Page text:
School of Art values traditional methods of creating art

A donation of type and press was made in 2016 to ASU's School of Art and is still being archived

Traditional methods of creating art have long been surpassed and shelved over time as new technologies emerge every day.

But ASU still sees value in these old processes, as the University is deep in the archiving process of a collection of type and presses that was donated to the school in 2016.

Daniel Mayer, an instructional specialist coordinator at the School of Art,  is working to archive the collection.

“The collection combined with previous typeshop acquisitions and donations provides a deep resource for creative research, letterpress teaching, attracting students of different disciplines and recruitment," Mayer said. 

Mayer said this was the second donation to ASU by Dr. Edward Petko, a dermatologist with an appreciation for print history. 

“The School of Art’s collection that I facilitated came in two phases,” Mayer said.  “Ten tons of type in 1996 and 15 tons in 2016.”

Mayer said that the process of handling such a collection requires diligence as researchers sift through typefaces dated from early 20th century American and European foundries that have all but disappeared.

“With a collection of this magnitude that includes over 3,000 cases of type, it’s an important and meticulous process to research, identify, catalog and archive the many typefaces," he said. 

The metal types within the collection are essentially the roots for digital type designs on computers today, Mayer said. In working with dated methods of printing, students and researchers are “merging the best of both worlds for contemporary creative expression.”

Heather Green, an assistant printmaking professor in the School of Art, said old methods of printmaking provide new opportunities for control over the final product. 

“Using traditional methods like hand papermaking, handset type or creating a plate to hand print something allows the artist to control the tactile, or the haptic as well as the visual qualities of their work.”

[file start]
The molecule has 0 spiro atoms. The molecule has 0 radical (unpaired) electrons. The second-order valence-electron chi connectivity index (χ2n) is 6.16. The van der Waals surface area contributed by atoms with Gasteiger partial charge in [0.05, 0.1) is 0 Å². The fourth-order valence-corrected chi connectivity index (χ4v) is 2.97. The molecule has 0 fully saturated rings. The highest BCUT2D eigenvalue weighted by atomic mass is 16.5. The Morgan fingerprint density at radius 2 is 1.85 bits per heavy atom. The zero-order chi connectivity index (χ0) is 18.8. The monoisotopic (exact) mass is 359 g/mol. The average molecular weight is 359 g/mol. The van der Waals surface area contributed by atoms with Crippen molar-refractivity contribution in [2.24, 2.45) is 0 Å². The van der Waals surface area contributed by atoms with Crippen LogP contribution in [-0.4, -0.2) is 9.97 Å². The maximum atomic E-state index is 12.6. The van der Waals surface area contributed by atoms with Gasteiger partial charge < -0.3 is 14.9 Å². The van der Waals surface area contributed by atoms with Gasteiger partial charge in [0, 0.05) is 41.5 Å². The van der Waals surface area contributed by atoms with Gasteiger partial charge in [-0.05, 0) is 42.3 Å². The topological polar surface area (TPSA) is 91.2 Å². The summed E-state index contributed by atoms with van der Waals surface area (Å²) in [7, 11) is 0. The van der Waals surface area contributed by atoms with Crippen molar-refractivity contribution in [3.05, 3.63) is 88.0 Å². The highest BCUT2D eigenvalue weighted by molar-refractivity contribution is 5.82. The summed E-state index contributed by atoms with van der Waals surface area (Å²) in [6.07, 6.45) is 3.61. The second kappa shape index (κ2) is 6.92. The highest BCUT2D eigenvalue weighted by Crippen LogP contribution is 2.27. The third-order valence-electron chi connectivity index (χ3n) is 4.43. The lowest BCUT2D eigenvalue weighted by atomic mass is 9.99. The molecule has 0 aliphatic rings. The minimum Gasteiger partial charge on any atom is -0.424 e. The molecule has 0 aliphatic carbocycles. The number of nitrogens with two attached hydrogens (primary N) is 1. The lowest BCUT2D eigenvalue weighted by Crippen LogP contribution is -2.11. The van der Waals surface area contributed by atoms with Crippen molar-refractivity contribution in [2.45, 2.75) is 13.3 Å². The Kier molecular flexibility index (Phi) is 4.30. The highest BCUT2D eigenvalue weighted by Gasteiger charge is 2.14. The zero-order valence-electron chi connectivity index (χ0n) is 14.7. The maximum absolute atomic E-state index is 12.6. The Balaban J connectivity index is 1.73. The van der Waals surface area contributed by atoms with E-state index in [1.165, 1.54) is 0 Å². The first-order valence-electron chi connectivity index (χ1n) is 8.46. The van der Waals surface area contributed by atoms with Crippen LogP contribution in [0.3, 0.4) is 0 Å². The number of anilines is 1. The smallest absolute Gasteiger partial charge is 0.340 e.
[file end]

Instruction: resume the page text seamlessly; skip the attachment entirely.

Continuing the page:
Green said that though traditional methods are often used, there are ways to use computers that allow artists "to be more inventive and more versatile with their results.”

Green said it was an honor for ASU to receive Petko’s collection, and that it has potential to lead into other projects in the future. 

“It would be amazing if we could create a book arts center or a printmaking center that would allow us to amass all of our equipment in one more integrated space," she said.

Green said the relationship between creative expression and how creative vision are carried out isn’t easily defined.

“Some artists use media or methods that correspond to their concepts, making them very palpable to the viewer,” Green said. "Others have a method of creating work that does not have any relationship to their subject matter.”

A-Buncha-Book-Artists (ABBA) president and junior graphic design student, Hailey Tang said there are ways in which old and new technologies merge, such as in the process of polymer plate printing.

“You can design and control the image digitally, and develop that digital layout or image through a photochemical process and print it," Tang said. 

Tang said there is a particular beauty in working with a metal or wood type in creating tangible effects not expressed outside of these practices.

“To know the hours of labor that go into setting the pieces, each letter is a separate block of metal, is astonishing,” they said. “Much more impressive than just putting it through a machine.”

Tang said these historical methods should be appreciated even as improved technology takes their place. 

“Art is about more than just the finished product, it is about the meaning, the process of creating and the artist involvement with the methodology by which it is made," they said. 


Reach the reporter at mnguzma2@asu.edu and follow @sirmynameisnoah on Twitter. 

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